Toshiba Camileo S30 review
The range of pocket camcorders available seems to be growing by the day and there are now plenty of options on offer. Toshiba recently expanded its range with the introduction of the Camileo S30 and P20 which both sport slimline, pocket-friendly designs. We took a closer look at the S30 to see how it would compares with its rivals.
The full HD Camileo S30 is available in a range of fancy colours including blue, red, silver, and "raspberry". Our review model was the black version which is lovely and shiny, and as such, was covered in fingerprints minutes after emerging from the box although Toshiba has thoughtfully included a cleaning cloth. Measuring just 59 x 106 x 19mm, the S30 is very compact indeed and is more or less the same size as a smartphone when the screen is folded away. Tipping the scales at just 150g, it's also very lightweight which is great news if you actually intend to carry it round in your pocket.
The pistol grip design means that the screen folds out and can be swivelled through 180 degrees to find the best viewing position possible, depending on how and what you're shooting. For example, tilting the screen downwards is very useful for filming over the tops of people's heads when you're in a crowd. The screen also tilts downwards to the side slightly, which should mean that it will move, rather than snap off if it's subjected to any downward pressure. Flipping the screen out automatically turns on the camcorder so that it's ready for use within about 2 seconds. To turn it off you can either just fold the screen back into its place or use the off button located on the inside of the grip. If the S30 is left on for more than 3 minutes then it will turn itself off automatically to conserve valuable battery power.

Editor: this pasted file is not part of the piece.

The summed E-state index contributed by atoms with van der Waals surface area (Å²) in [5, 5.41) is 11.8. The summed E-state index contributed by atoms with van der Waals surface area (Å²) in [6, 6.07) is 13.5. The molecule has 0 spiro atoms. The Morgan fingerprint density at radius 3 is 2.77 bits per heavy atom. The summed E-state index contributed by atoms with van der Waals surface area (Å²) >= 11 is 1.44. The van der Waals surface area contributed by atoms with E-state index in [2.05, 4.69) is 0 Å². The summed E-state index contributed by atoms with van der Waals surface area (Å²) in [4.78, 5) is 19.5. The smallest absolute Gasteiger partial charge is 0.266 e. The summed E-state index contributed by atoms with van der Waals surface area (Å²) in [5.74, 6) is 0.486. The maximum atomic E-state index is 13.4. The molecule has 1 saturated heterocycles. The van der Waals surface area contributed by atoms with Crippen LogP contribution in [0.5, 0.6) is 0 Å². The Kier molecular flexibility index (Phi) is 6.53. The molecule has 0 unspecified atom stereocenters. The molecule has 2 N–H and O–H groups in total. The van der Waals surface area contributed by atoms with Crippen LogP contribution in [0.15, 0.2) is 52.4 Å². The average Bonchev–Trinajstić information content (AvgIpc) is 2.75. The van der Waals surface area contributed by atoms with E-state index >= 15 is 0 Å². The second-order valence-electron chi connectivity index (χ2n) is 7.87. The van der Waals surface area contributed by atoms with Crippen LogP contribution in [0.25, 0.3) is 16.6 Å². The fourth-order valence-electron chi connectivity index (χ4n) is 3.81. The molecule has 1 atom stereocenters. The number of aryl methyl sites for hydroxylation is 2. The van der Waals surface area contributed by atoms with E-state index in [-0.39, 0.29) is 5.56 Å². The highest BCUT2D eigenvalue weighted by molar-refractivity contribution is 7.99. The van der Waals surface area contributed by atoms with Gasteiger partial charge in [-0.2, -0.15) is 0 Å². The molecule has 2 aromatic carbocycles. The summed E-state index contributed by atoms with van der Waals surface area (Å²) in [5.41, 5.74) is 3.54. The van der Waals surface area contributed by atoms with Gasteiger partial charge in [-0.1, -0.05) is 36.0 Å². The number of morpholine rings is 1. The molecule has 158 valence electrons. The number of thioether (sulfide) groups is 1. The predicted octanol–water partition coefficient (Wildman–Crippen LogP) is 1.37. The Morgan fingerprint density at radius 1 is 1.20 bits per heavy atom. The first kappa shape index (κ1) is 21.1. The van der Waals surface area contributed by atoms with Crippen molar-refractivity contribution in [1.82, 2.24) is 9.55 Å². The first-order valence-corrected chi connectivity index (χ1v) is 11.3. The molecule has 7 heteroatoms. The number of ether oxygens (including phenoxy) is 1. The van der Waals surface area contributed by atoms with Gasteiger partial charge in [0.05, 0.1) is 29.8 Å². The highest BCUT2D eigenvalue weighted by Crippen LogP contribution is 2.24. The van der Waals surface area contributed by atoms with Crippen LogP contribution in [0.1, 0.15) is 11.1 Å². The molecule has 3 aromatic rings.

You'll find the large record button positioned intuitively at the top of the S30's back panel so that it's well placed for your thumb and you'll find a vertical slider switch just below it for zooming in and out. This control is also used to adjust the volume on video playback. Below that, there's a small pause button, along with the button for the light which you press twice to turn on and once to turn it off. The light itself is located under the lens on the front of the device and can be used to for recording video in dimly lit conditions or as a camera flash when in stills mode. Underneath the pause and light buttons, there's a panel that flips out to reveal a small range of connections comprising an HDMI, a TV out and a Mini-USB for charging or hooking up to a computer.
On the underside of the S30 you'll find a standard tripod connection and unlike most other pocket camcorders, you actually get a tripod on the box. This thoughtful add-on has three bendy legs so that you can adjust it to find the right shooting position and it's also very small and light so you could slip it into a pocket or bag without taking up too much room.